Tender Is the Night

  • by F. Scott Fitzgerald
  • Narrated by Trevor White
  • 11 hrs and 33 mins
  • Unabridged Audiobook

Publisher's Summary

It is 1925, and Richard Diver is the high priest of the good life on the white sands of the French Riviera. The Beautiful People - film stars, socialites, aristocrats - gather eagerly and bitchily around him and his wife Nicole. Beneath the breathtaking glamour, however, is a world of pain, and there is at the core of their lives a brittle hollowness. Beautiful, powerful, and tragic, Tender is the Night is one of the great works of American fiction.


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Customer Reviews

Most Helpful

Just fair

The narration of this made me absolutely nuts. The reader has a good feel for the story but ruins the book by ending almost every sentence on an up inflection as in a question. The end result was that all of the characters sounded perpetually petulant so by the time things are falling apart you are so annoyed that there is no impact.
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- Richmond Rabinowitz

You Can Find Better F. Scott Fitzgerald

Okay, here is my impiety. I do not think Tender is the Night is good. In fact, I find it a bore. Whatever the story has that can be allocated as a plot; is wanting. The novel opens telling of a short meeting in Europe of gallivanting American rich people. For the most part the characters that will bring this “story” along are introduced at that European beach resort. There is an idyllic family at the center of the story and the story drags us through their European meanderings. Then slowly, and yes ever so slowly, the husband, after an inexplicable extra marital love affair, has a meltdown; which is a surprising juxtaposition, because the husband is a psychiatrist who marries the wife so that he can be there for her and her supposedly less than substantial wherewithal in confronting the world. I think I just gave the plot more excitement than F. Scott Fitzgerald did?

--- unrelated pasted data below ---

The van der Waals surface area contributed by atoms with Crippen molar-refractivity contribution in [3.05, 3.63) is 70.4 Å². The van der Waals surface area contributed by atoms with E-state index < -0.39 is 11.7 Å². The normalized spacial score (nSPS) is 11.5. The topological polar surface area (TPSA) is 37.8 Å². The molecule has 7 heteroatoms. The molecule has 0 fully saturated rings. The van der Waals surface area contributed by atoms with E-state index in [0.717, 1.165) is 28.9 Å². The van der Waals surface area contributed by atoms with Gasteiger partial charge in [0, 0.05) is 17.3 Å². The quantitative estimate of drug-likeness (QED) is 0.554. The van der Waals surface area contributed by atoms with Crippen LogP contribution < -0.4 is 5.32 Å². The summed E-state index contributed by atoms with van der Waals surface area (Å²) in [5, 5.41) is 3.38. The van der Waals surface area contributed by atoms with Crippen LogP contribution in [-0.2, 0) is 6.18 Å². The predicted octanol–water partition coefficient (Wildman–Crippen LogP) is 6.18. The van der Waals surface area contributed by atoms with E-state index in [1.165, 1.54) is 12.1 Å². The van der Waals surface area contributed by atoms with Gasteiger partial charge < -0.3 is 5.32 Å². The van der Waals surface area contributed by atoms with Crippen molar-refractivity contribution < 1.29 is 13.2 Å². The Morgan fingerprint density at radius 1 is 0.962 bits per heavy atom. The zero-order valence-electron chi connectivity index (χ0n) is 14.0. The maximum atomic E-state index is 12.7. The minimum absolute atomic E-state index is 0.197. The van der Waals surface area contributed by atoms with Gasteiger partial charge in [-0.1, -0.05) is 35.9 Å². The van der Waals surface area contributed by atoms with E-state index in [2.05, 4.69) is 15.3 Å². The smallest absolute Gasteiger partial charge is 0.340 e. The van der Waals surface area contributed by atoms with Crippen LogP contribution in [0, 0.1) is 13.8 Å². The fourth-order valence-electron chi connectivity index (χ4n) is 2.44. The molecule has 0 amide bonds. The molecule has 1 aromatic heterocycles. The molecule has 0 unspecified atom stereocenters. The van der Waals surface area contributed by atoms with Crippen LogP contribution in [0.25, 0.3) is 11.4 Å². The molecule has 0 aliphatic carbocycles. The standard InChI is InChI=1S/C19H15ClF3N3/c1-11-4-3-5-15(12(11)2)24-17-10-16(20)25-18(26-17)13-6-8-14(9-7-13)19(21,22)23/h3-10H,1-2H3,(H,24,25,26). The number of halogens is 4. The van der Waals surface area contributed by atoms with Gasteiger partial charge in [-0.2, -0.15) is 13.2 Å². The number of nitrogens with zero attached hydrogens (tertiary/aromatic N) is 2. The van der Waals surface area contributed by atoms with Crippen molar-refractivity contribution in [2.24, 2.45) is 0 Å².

The story is not quite an introspection rather an observation; of unexpected self-destructive undertakings. What is exciting about Tender, I suspect, is Fitzgerald has developed a new style of writing. Self-analysis. Perhaps we would never have had Ralph Ellison’s The Invisible Man if Tender did not start the trend. (In Tender, the main character never speaks to us, in The Invisible Man – well that is all there is!) I would suggest going directly to The Invisible Man.
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- J.B. "Reading, the arts and physical activity clarify, explain, illustrate, and interpret life’s goods and bads."

Book Details

  • Release Date: 02-16-2010
  • Publisher: Naxos AudioBooks